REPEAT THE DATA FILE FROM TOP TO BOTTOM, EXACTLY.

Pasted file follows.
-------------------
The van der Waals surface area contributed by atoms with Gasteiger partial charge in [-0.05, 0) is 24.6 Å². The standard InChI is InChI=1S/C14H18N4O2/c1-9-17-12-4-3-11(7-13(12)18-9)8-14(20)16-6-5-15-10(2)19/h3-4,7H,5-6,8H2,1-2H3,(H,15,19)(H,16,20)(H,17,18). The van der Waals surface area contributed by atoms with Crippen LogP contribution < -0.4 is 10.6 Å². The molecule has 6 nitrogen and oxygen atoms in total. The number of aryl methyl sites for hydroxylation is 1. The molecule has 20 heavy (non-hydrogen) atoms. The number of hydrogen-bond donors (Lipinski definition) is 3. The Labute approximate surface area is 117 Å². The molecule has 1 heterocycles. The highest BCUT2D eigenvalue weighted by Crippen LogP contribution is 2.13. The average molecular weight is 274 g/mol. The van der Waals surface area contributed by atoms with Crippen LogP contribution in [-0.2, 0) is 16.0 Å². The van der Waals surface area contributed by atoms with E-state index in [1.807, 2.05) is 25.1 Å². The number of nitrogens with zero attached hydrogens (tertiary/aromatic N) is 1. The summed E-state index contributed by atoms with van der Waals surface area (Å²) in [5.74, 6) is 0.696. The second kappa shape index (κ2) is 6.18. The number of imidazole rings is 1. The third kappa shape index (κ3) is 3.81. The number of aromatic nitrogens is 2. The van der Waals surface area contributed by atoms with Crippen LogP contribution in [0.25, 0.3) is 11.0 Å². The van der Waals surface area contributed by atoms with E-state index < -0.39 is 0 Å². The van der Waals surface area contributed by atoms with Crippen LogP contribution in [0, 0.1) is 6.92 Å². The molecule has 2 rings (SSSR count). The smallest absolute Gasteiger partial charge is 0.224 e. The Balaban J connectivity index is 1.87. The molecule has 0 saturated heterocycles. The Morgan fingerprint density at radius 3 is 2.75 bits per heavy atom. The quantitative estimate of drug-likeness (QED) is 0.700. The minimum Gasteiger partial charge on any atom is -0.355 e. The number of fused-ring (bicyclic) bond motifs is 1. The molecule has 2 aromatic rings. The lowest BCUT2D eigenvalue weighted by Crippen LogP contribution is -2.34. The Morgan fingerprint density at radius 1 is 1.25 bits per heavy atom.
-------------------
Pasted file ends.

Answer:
The van der Waals surface area contributed by atoms with Gasteiger partial charge in [-0.05, 0) is 24.6 Å². The standard InChI is InChI=1S/C14H18N4O2/c1-9-17-12-4-3-11(7-13(12)18-9)8-14(20)16-6-5-15-10(2)19/h3-4,7H,5-6,8H2,1-2H3,(H,15,19)(H,16,20)(H,17,18). The van der Waals surface area contributed by atoms with Crippen LogP contribution < -0.4 is 10.6 Å². The molecule has 6 nitrogen and oxygen atoms in total. The number of aryl methyl sites for hydroxylation is 1. The molecule has 20 heavy (non-hydrogen) atoms. The number of hydrogen-bond donors (Lipinski definition) is 3. The Labute approximate surface area is 117 Å². The molecule has 1 heterocycles. The highest BCUT2D eigenvalue weighted by Crippen LogP contribution is 2.13. The average molecular weight is 274 g/mol. The van der Waals surface area contributed by atoms with Crippen LogP contribution in [-0.2, 0) is 16.0 Å². The van der Waals surface area contributed by atoms with E-state index in [1.807, 2.05) is 25.1 Å². The number of nitrogens with zero attached hydrogens (tertiary/aromatic N) is 1. The summed E-state index contributed by atoms with van der Waals surface area (Å²) in [5.74, 6) is 0.696. The second kappa shape index (κ2) is 6.18. The number of imidazole rings is 1. The third kappa shape index (κ3) is 3.81. The number of aromatic nitrogens is 2. The van der Waals surface area contributed by atoms with Crippen LogP contribution in [0.25, 0.3) is 11.0 Å². The van der Waals surface area contributed by atoms with E-state index < -0.39 is 0 Å². The van der Waals surface area contributed by atoms with Crippen LogP contribution in [0, 0.1) is 6.92 Å². The molecule has 2 rings (SSSR count). The smallest absolute Gasteiger partial charge is 0.224 e. The Balaban J connectivity index is 1.87. The molecule has 0 saturated heterocycles. The Morgan fingerprint density at radius 3 is 2.75 bits per heavy atom. The quantitative estimate of drug-likeness (QED) is 0.700. The minimum Gasteiger partial charge on any atom is -0.355 e. The number of fused-ring (bicyclic) bond motifs is 1. The molecule has 2 aromatic rings. The lowest BCUT2D eigenvalue weighted by Crippen LogP contribution is -2.34. The Morgan fingerprint density at radius 1 is 1.25 bits per heavy atom.